New Evidence for Tailoring Heart Failure Therapy: An Expert Approach to Patient-Centered Care - Episode 7
Anuradha Lala-Trindade, MD, discusses the PARAGLIDE-HF trials, highlighting the use of sacubitril/valsartan for the management of heart failure in certain populations.
Anuradha Lala-Trindade, MD: Recently we’ve gained information as to the effects of sacubitril/valsartan on NT-proBNP [N-terminal prohormone of brain natriuretic peptide] amongst patients with acute heart failure. So, these were not patients who were included in the PARAGON-HF study who had chronic heart failure with preserved ejection fraction [HFpEF], nor quite frankly, was there an adequate representation of individuals of Black race in PARAGON-HF, as well. PARAGLIDE-HF really served to fill these gaps in that it looked at an acute heart failure population. It really sought to have diverse enrollment, which was really important.
What we saw from that study really extended what we learned from PARAGON-HF as well across a different setting, which is that ARNis [angiotensin receptor/neprilysin inhibitors] do reduce NT-proBNP, which we know is a very powerful surrogate for clinical outcomes. Of course, this trial wasn’t adequately powered for clinical outcomes. However, we see suggestions that there was an improvement in clinical outcomes, particularly in the renal outcomes in this population.
I would say for me, personally, my practice remains the same. I’m still reaching for an ARNi in those patients with an adequate blood pressure because we have to remember from PARAGLIDE-HF that we did see a higher incidence of symptomatic hypotension. So, in those patients with an adequate blood pressure, I’m still reaching for ARNi across the spectrum of ejection fraction and across different settings, where appropriate.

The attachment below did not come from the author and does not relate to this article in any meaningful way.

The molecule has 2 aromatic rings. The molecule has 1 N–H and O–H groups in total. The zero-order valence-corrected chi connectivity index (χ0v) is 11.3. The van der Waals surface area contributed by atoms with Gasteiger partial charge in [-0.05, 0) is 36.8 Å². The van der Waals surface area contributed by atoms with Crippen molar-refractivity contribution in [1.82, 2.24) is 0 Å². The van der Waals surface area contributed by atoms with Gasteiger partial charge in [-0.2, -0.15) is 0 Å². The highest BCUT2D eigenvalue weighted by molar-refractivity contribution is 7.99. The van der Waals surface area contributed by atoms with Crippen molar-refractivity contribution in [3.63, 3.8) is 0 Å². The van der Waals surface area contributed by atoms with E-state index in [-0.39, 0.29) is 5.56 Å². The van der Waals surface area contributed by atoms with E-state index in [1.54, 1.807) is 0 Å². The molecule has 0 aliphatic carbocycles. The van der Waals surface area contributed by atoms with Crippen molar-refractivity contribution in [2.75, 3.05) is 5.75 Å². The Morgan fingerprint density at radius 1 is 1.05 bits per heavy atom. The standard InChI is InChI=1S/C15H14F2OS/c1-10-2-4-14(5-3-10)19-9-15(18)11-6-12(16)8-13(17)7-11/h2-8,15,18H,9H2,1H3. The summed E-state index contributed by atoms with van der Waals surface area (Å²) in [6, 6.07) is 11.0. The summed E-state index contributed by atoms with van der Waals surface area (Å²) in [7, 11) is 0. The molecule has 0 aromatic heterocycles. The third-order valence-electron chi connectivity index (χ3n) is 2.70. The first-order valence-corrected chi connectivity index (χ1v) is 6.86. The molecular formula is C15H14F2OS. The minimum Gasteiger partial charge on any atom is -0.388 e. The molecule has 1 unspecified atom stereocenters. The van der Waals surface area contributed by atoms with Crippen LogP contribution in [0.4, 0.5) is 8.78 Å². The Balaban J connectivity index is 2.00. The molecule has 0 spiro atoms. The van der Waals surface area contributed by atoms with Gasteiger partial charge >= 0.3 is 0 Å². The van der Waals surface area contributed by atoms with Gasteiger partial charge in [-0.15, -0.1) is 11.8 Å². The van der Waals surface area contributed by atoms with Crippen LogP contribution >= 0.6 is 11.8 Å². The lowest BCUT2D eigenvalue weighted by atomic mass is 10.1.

I think what was really nice about PARAGLIDE-HF was that it sought to fill gaps in knowledge and in evidence, and I really appreciate the way the trial was conducted. It sought to include diverse populations; 50% women, and high prevalence of Black patients, as we already mentioned. Patients included a high BMI, which were not previously included in PARAGON-HF. And also de novo heart failure with preserved ejection fraction or mildly reduced ejection fraction. And so it expands our knowledge and our evidence base for use of this particular agent across more generalizable populations.
I think it’s important to keep in mind blood pressure. I think it’s important to keep in mind that only 12% of patients in that study were on SGLT2 [sodium-glucose cotransporter-2] inhibitors, so I still think that there’s a greater body of evidence to support the use of SGLT2 inhibitors in HFpEF or across the ejection fraction spectrum. But certainly, ARNi should be considered in those patients with blood pressure room and who met the criteria of the trial, which was really a broad population. So, I think it just offers us additional evidence.
Transcript edited for clarity